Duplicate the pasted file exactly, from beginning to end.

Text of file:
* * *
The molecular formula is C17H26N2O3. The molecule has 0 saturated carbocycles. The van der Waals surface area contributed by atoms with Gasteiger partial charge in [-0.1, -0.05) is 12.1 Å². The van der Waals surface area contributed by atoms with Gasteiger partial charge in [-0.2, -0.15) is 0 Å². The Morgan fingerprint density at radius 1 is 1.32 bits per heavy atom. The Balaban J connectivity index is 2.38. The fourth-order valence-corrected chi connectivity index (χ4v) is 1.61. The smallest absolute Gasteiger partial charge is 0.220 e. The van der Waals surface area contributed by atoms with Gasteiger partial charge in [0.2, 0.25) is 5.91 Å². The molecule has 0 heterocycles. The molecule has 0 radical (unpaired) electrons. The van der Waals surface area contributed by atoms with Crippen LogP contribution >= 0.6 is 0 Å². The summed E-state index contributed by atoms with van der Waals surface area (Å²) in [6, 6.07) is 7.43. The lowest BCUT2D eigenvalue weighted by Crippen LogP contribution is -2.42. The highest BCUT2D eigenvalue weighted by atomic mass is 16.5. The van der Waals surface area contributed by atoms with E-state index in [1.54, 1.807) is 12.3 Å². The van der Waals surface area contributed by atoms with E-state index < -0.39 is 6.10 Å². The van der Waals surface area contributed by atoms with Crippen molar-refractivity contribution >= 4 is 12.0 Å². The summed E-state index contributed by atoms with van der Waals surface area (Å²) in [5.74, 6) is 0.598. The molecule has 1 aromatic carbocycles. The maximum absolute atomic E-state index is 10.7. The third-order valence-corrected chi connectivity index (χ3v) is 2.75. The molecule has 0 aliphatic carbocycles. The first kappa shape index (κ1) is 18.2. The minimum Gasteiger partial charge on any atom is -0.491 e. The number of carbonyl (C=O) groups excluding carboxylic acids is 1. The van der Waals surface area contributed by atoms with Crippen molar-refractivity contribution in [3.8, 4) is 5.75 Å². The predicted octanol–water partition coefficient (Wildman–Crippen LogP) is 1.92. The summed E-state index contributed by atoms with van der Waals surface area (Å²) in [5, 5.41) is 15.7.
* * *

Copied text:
The molecular formula is C17H26N2O3. The molecule has 0 saturated carbocycles. The van der Waals surface area contributed by atoms with Gasteiger partial charge in [-0.1, -0.05) is 12.1 Å². The van der Waals surface area contributed by atoms with Gasteiger partial charge in [-0.2, -0.15) is 0 Å². The Morgan fingerprint density at radius 1 is 1.32 bits per heavy atom. The Balaban J connectivity index is 2.38. The fourth-order valence-corrected chi connectivity index (χ4v) is 1.61. The smallest absolute Gasteiger partial charge is 0.220 e. The van der Waals surface area contributed by atoms with Gasteiger partial charge in [0.2, 0.25) is 5.91 Å². The molecule has 0 heterocycles. The molecule has 0 radical (unpaired) electrons. The van der Waals surface area contributed by atoms with Crippen LogP contribution >= 0.6 is 0 Å². The summed E-state index contributed by atoms with van der Waals surface area (Å²) in [6, 6.07) is 7.43. The lowest BCUT2D eigenvalue weighted by Crippen LogP contribution is -2.42. The highest BCUT2D eigenvalue weighted by atomic mass is 16.5. The van der Waals surface area contributed by atoms with E-state index in [1.54, 1.807) is 12.3 Å². The van der Waals surface area contributed by atoms with E-state index < -0.39 is 6.10 Å². The van der Waals surface area contributed by atoms with Crippen molar-refractivity contribution >= 4 is 12.0 Å². The summed E-state index contributed by atoms with van der Waals surface area (Å²) in [5.74, 6) is 0.598. The molecule has 1 aromatic carbocycles. The maximum absolute atomic E-state index is 10.7. The third-order valence-corrected chi connectivity index (χ3v) is 2.75. The molecule has 0 aliphatic carbocycles. The first kappa shape index (κ1) is 18.2. The minimum Gasteiger partial charge on any atom is -0.491 e. The number of carbonyl (C=O) groups excluding carboxylic acids is 1. The van der Waals surface area contributed by atoms with Crippen molar-refractivity contribution in [3.8, 4) is 5.75 Å². The predicted octanol–water partition coefficient (Wildman–Crippen LogP) is 1.92. The summed E-state index contributed by atoms with van der Waals surface area (Å²) in [5, 5.41) is 15.7.